Andy

F35s are not designed for dogfighting. Even if they do have to engage drones, it will be the same as any other aircraft - their stealth allows them to get close enough to the enemy to attack, without being detected themselves (except usually for the brief moment the stores bay doors are open). Make a drone smaller to try and evade detection and you also limit its' radar capability too.

The carrier's primary role is to be able to launch a first-day strike on an enemy country which disables that country's air defences, and then either act as a base of operations for continued strikes or to support heavy, longer range aircraft.


For sure, Bob. But you could fly helicopters and supplies off a requisitioned container/cargo ship for much less.


Andy

Such as the RFA Point Class? We have some of those ;)
Logged

derekwarner

  • Full Mayhemer
  • *****
  • Online Online
  • Posts: 7,953
  • Location: Wollongong Australia
Re: HMS Queen Elizabeth
« Reply #169 on: December 09, 2017, 05:16:19 AM »

Well I asked the question here on the 30th of October.....

"Appears that her CIWS are still yet to be installed :((....so watch out for Drones"  :embarrassed:

Even our RAN vessels have Raytheon Phalanx CIWS installed....the US Navy must have 1000 such systems installed......why?.......because they are still the superior technology for their purpose in 2017

Goodness..... ..nothing is complicated, I supervised maintenance on such Phalanx CIWS systems 30 years ago
In those 30 years, the rotating cannon is essentially unchanged.......the computer control & radar interface is a few upgrades up O0........
Logged
Derek Warner

Honorary Secretary [Retired]
Illawarra Live Steamers Co-op
Australia
www.ils.org.au

rnli12

  • Full Mayhemer
  • *****
  • Offline Offline
  • Posts: 631
  • Location: Cornwall
Re: HMS Queen Elizabeth
« Reply #170 on: December 09, 2017, 06:28:08 AM »

Now the QE has been commissioned you will start to see the equipment and weapons being installed.
Logged
Regards,

Rich

JimG

  • Full Mayhemer
  • *****
  • Offline Offline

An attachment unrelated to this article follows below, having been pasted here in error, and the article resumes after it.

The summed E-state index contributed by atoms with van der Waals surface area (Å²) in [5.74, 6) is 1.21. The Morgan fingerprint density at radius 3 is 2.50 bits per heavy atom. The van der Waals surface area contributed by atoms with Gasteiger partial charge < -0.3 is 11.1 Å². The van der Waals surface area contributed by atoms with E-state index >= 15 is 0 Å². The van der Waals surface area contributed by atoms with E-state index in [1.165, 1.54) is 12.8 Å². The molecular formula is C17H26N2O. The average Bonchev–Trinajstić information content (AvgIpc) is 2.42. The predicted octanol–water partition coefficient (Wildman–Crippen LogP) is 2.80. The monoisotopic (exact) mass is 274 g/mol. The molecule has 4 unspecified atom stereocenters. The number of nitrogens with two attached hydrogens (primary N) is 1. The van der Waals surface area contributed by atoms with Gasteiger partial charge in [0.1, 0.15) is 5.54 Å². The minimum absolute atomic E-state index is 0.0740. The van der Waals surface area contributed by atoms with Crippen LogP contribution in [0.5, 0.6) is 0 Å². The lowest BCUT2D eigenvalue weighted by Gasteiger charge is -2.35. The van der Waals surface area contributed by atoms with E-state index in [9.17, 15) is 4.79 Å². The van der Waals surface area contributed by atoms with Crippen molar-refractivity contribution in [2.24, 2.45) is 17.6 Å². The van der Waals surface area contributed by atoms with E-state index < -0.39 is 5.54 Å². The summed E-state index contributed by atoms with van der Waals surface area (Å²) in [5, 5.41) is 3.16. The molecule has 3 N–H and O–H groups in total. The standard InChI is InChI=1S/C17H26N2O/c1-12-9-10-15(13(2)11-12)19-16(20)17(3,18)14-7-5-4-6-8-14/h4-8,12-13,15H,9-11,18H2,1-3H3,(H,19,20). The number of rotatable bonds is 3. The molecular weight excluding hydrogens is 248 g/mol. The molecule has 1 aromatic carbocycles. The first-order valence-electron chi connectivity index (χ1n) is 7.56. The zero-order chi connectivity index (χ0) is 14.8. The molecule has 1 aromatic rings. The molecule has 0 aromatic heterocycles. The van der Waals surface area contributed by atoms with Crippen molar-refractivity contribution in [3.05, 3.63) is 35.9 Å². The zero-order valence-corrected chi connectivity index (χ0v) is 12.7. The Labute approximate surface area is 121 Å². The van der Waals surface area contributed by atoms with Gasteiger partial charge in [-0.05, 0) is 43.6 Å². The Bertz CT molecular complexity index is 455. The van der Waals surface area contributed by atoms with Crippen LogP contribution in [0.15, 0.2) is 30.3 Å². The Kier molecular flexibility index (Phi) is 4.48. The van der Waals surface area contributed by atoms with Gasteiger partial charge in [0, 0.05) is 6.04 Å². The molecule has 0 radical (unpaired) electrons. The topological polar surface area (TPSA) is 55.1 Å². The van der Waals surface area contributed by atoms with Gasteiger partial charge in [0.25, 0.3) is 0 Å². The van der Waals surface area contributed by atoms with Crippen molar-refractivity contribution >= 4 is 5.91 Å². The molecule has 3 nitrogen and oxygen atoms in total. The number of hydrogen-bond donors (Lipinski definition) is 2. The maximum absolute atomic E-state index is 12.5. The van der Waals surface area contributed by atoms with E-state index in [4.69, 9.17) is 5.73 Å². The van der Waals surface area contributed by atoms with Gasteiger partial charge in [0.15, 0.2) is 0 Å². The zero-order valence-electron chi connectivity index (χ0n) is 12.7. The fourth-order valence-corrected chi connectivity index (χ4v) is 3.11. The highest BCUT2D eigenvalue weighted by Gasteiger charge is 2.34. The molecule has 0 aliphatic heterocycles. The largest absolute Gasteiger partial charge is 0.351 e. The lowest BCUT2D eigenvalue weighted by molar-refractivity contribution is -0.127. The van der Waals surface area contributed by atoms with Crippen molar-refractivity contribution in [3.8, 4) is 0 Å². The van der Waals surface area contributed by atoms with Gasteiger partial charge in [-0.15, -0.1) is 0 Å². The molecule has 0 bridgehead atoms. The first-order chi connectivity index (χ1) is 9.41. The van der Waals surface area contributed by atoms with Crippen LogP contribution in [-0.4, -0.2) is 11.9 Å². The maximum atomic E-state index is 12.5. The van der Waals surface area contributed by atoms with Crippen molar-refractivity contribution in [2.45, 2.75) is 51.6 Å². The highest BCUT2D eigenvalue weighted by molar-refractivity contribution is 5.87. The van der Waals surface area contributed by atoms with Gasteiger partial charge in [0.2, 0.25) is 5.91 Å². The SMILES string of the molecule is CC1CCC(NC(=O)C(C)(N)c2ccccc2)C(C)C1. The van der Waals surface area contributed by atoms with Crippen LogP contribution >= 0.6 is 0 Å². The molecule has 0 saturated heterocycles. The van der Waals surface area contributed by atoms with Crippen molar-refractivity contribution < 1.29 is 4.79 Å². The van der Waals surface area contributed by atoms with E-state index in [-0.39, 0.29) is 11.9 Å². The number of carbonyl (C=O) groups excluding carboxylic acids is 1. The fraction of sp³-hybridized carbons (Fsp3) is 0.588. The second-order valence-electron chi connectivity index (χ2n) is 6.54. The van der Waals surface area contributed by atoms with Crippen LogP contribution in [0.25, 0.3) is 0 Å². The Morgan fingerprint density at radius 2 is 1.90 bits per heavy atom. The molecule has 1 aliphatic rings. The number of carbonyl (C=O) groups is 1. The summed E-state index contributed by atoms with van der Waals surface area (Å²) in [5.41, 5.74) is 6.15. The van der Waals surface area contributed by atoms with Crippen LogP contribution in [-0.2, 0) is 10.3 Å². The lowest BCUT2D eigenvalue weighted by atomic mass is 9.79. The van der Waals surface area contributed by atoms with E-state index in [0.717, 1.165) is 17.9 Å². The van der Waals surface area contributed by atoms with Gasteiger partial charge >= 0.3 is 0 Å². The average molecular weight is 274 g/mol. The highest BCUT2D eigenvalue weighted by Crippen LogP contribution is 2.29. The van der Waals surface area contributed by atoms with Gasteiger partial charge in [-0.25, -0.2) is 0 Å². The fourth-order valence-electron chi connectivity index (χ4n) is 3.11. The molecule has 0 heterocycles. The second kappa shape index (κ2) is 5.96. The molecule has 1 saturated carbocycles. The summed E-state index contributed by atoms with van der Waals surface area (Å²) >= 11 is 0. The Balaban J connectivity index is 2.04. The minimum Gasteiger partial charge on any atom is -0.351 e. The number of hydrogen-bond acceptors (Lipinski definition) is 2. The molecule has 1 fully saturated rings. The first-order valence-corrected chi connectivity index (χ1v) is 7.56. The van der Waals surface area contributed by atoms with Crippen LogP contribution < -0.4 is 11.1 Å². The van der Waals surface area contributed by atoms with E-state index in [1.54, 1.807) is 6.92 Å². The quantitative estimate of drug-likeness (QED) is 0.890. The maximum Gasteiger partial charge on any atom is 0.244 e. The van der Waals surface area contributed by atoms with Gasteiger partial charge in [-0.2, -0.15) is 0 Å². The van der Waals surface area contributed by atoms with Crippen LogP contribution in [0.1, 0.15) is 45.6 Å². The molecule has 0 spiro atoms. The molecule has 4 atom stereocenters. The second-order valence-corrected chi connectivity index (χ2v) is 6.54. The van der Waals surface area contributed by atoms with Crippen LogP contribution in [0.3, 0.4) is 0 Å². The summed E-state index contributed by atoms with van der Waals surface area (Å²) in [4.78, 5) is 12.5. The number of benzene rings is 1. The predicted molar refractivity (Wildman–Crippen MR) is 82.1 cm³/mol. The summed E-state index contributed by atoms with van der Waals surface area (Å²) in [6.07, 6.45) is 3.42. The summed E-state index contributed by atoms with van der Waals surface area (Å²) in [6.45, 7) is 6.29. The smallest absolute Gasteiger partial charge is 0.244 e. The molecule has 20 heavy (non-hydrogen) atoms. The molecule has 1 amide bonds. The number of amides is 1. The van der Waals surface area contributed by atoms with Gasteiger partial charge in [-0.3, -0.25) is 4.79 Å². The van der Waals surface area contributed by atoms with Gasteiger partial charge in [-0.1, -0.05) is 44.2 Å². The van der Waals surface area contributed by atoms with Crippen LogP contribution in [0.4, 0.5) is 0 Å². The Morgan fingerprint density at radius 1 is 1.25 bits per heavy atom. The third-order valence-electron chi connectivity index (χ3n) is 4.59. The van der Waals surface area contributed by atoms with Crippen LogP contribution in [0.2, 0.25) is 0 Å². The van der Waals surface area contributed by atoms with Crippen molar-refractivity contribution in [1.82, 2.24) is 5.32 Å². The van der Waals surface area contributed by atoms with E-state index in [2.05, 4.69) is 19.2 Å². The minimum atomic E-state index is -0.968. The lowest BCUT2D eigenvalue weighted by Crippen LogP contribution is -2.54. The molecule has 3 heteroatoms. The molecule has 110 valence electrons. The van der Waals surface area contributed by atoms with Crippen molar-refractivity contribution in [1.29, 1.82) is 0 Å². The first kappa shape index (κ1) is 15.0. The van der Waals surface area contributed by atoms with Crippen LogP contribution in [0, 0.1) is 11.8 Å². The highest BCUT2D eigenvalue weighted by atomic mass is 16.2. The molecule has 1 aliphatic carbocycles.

• Posts: 607
  • Model Boat Mayhem is Great!
  • Location: Dundee
Re: HMS Queen Elizabeth
« Reply #171 on: December 09, 2017, 01:03:35 PM »

For those who wonder why we can't use navalised Typhoons of the new carriers there is a simple reason. They would never get off of the deck. The carriers do not have the catapults needed for a conventional aircraft to take off which is why they need the vertical take off F35.
Steam catapults can't be fitted as there is no boiler to provide steam. American carriers can do this as they have a big boiler powered by a nuclear reactor. They are however banned from many of the commonwealth ports that our carriers would like to visit so nuclear is out.
While electromagnetic catapults are in development they are still highly experimental and even the Americans have still not put them into service. (I have seen a comment online that they produce a massive energy pulse in use that would lead the carrier open to detection for long distances.)

Jim
Logged
Dundee Model Boat club

jarvo

  • Full Mayhemer
  • *****
  • Offline Offline
  • Posts: 681
  • Etherow model boat club
  • Location: Bredbury Stockport Cheshire
Re: HMS Queen Elizabeth
« Reply #172 on: December 09, 2017, 03:03:49 PM »

Thanks Jim, just wondering why we seem to have shot ourselves in the foot again, a brilliant pair of ships that cant fly anything other than Vtol,


Mark
Logged
Tugs are for pulling

Shipmate60

  • Global Moderator
  • Full Mayhemer
  • *****
  • Offline Offline
  • Posts: 5,236
  • You bark - I will bite!!!
  • Location: Fareham
Re: HMS Queen Elizabeth
« Reply #173 on: December 09, 2017, 03:11:53 PM »

She has been fitted "for but not with" Electromagnetic Catapults. The space and power requirements are built in. We have had a prototype of this system developed but not an operationaly capable unit yet.


Bob
Logged
Officially a GOG.

Rob47

  • Full Mayhemer
  • *****
  • Offline Offline
  • Posts: 462
  • Model Boat Mayhem is Great!
  • Location: Gloucester
Re: HMS Queen Elizabeth
« Reply #174 on: December 10, 2017, 07:31:09 PM »


F35 is already operational with US Marines and Israel declared theirs operational


Bob


IF, the F35 ever reaches an operational condition, they will be out of date. Why cant the eurofighter be adapted for carrier use??? looking at brit jobs etc


Mark
Logged
I will finish this model
Pages: 1 2 3 4 5 6 [7] 8   Go Up